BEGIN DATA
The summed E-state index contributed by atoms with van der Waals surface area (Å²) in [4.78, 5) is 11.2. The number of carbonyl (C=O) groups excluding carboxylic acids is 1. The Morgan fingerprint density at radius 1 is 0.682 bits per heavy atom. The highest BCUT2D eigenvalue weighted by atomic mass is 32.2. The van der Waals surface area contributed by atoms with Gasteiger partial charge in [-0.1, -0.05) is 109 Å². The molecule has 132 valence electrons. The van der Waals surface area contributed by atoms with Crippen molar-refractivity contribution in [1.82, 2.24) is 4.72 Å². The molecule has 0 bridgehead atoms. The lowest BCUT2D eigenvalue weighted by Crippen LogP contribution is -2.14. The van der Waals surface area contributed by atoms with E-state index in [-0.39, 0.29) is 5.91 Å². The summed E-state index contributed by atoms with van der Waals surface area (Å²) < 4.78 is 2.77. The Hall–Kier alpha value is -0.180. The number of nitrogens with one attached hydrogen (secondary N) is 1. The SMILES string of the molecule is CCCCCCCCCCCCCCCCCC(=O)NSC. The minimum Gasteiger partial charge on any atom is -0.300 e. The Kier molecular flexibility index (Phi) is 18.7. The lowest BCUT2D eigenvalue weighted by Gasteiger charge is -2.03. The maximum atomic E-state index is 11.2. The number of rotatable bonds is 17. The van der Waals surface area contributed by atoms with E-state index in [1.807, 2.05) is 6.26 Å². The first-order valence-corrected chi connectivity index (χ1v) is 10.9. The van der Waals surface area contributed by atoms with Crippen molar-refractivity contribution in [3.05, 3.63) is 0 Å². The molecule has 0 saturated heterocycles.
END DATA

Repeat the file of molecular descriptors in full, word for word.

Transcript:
The summed E-state index contributed by atoms with van der Waals surface area (Å²) in [4.78, 5) is 11.2. The number of carbonyl (C=O) groups excluding carboxylic acids is 1. The Morgan fingerprint density at radius 1 is 0.682 bits per heavy atom. The highest BCUT2D eigenvalue weighted by atomic mass is 32.2. The van der Waals surface area contributed by atoms with Gasteiger partial charge in [-0.1, -0.05) is 109 Å². The molecule has 132 valence electrons. The van der Waals surface area contributed by atoms with Crippen molar-refractivity contribution in [1.82, 2.24) is 4.72 Å². The molecule has 0 bridgehead atoms. The lowest BCUT2D eigenvalue weighted by Crippen LogP contribution is -2.14. The van der Waals surface area contributed by atoms with E-state index in [-0.39, 0.29) is 5.91 Å². The summed E-state index contributed by atoms with van der Waals surface area (Å²) < 4.78 is 2.77. The Hall–Kier alpha value is -0.180. The number of nitrogens with one attached hydrogen (secondary N) is 1. The SMILES string of the molecule is CCCCCCCCCCCCCCCCCC(=O)NSC. The minimum Gasteiger partial charge on any atom is -0.300 e. The Kier molecular flexibility index (Phi) is 18.7. The lowest BCUT2D eigenvalue weighted by Gasteiger charge is -2.03. The maximum atomic E-state index is 11.2. The number of rotatable bonds is 17. The van der Waals surface area contributed by atoms with E-state index in [1.807, 2.05) is 6.26 Å². The first-order valence-corrected chi connectivity index (χ1v) is 10.9. The van der Waals surface area contributed by atoms with Crippen molar-refractivity contribution in [3.05, 3.63) is 0 Å². The molecule has 0 saturated heterocycles.